Investigating Our Success in Assessing
Low-Density Larval Sea Lamprey Populations
BY LISA WALTER, MARQUETTE BIOLOGICAL STATION
backpack electrofishing to assess sea lamprey populations after a lampricide treatment.
Since 2008, the US Fish and Wildlife Service-Sea Lamprey Control Program (Program), in partnership with the Canadian Department of Fisheries (Department) and Oceans and the Great Lakes Fishery Commission, has increased lampricide control using a large-scale treatment scenario that treats target streams in two consecutive years to reduce the number of sea lampreys in the Great Lakes. During 2009-11, the Program and its Department counterparts treated the majority of sea lamprey producing streams around and including the St. Marys River as part of this treatment scenario. In general, lampricide treatments remove about 95% of larval sea lampreys from a stream, and a second treatment should remove over 99% of the total sea lamprey population.
One concern of fish biologists within the Program was whether current electrofishing gear and sampling protocols would adequately monitor larval populations if new control actions were successful at dramatically reducing larval densities in tributaries. Biologists hypothesized that additional survey effort might be needed to adequately assess streams with extremely low density sea lamprey populations.
Relative stream treatment success is assessed using AbP-2 backpack electrofishers. Surveys are generally conducted at least two months after treatment, giving larval lampreys a chance to disperse. This study was conducted on 20 stream reaches in Michigan’s eastern Upper Peninsula and Ontario. US streams included the Carp, Little Munuscong and Pine rivers and Albany, Beavertail, Prentiss and Trout creeks. These streams were surveyed with electrofishers after the first treatment, and staff placed fyke nets throughout the rivers during the second treatment to collect larvae that emerged from their burrows and were swept downstream. The latter is a common method of collecting larvae during a treatment and can provide a more thorough estimate of stream density.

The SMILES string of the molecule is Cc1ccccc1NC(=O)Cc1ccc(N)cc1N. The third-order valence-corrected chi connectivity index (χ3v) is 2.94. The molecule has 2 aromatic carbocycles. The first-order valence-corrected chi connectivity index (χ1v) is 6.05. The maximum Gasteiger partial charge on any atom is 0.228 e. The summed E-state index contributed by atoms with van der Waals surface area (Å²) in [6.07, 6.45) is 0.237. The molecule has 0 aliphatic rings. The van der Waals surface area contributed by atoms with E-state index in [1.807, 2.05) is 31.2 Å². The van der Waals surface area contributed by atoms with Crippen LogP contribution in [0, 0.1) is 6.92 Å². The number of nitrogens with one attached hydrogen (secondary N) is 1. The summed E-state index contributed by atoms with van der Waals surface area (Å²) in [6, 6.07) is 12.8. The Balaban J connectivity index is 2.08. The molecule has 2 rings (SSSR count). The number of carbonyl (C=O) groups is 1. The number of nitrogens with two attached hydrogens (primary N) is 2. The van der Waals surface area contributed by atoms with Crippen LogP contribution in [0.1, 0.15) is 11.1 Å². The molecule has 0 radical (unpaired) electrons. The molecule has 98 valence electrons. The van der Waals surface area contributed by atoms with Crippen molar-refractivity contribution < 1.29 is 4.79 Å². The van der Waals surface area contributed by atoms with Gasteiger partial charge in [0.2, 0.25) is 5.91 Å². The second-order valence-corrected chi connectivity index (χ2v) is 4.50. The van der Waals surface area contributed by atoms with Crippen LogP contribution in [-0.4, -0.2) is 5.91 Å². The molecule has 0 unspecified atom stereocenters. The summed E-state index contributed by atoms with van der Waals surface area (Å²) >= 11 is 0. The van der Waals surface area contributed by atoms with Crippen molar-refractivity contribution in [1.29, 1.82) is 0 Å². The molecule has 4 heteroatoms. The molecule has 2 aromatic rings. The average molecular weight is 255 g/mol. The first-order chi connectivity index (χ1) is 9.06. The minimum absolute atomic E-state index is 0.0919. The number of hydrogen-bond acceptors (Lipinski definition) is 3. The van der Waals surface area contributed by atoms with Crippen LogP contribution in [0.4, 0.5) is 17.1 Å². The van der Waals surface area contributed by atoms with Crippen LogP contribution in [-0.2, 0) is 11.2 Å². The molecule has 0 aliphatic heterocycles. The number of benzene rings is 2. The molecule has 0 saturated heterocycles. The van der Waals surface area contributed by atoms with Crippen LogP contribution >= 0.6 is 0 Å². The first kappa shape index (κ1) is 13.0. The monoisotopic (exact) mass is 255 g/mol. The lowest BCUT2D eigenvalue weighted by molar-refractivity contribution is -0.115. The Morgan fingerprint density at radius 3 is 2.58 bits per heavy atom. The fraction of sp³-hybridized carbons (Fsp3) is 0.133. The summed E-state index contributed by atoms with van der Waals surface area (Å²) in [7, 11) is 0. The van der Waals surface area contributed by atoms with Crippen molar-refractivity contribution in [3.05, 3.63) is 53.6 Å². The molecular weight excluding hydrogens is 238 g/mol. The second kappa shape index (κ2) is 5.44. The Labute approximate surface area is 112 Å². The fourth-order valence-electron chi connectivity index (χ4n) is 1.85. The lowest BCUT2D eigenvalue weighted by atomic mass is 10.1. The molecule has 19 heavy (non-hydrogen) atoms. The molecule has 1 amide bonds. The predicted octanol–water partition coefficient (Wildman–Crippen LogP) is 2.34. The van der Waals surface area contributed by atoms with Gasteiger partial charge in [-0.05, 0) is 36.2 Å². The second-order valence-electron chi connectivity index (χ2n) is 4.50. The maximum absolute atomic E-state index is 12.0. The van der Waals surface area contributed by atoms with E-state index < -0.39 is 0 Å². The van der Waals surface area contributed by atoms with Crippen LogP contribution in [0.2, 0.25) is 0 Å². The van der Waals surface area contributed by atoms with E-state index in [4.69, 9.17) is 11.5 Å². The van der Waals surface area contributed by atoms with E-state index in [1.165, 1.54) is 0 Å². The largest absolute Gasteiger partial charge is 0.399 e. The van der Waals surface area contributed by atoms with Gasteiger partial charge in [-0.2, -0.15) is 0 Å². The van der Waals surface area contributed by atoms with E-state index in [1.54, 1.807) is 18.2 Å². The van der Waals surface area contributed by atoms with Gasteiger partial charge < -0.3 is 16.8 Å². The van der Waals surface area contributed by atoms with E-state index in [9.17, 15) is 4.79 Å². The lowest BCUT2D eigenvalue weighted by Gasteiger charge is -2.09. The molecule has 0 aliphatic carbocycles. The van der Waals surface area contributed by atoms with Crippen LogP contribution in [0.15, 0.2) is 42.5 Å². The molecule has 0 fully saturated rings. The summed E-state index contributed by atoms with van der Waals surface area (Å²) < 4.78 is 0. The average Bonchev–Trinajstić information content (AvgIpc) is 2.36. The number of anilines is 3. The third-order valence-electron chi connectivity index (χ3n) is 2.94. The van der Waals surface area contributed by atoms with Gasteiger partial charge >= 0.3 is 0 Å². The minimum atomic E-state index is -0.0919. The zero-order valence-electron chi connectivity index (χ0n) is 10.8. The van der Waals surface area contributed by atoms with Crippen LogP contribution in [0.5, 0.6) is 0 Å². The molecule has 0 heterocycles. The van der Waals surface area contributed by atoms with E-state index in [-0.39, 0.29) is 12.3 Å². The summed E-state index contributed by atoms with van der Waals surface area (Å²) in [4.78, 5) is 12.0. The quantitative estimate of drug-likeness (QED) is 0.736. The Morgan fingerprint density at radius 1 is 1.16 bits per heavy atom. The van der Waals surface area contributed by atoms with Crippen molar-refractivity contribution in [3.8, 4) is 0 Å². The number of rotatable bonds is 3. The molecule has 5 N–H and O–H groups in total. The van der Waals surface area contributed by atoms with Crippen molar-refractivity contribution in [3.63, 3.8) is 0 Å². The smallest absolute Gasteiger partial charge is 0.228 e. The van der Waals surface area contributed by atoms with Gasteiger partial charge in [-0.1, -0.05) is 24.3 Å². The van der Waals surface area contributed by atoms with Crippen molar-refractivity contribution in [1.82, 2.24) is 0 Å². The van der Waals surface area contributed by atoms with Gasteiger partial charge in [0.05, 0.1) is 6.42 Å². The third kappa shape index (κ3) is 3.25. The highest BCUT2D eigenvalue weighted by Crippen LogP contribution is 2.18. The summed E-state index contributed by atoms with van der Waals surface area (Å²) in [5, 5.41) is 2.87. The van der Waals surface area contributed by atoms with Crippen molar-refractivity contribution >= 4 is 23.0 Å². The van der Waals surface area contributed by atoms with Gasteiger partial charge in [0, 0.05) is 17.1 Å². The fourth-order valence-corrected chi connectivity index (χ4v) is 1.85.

Larval sea lampreys were captured in electrofishing surveys in 14 stream reaches and in fyke netting surveys in 16 stream reaches. Thus far, the consecutive treatment strategy does not appear to reduce larval densities to undetectable levels, but an ongoing analysis is examining the optimal amount of effort to expend when assessing low density populations.
Program biologists concluded that current methods for assessment are effective at surveying low density populations, but are concerned that factors contributing to poor visibility such as water depth and turbidity can lead to a missed infestation. Alternative survey tools, such as a deep-water electrofishers or application of granular Bayluscide are used to assess streams where poor visibility is a concern. Continued investigations into alternative sampling methods, such as the University of Manitoba’s development of an eDNA assay to assess and quantify larval sea lamprey presence, continue to be a high priority.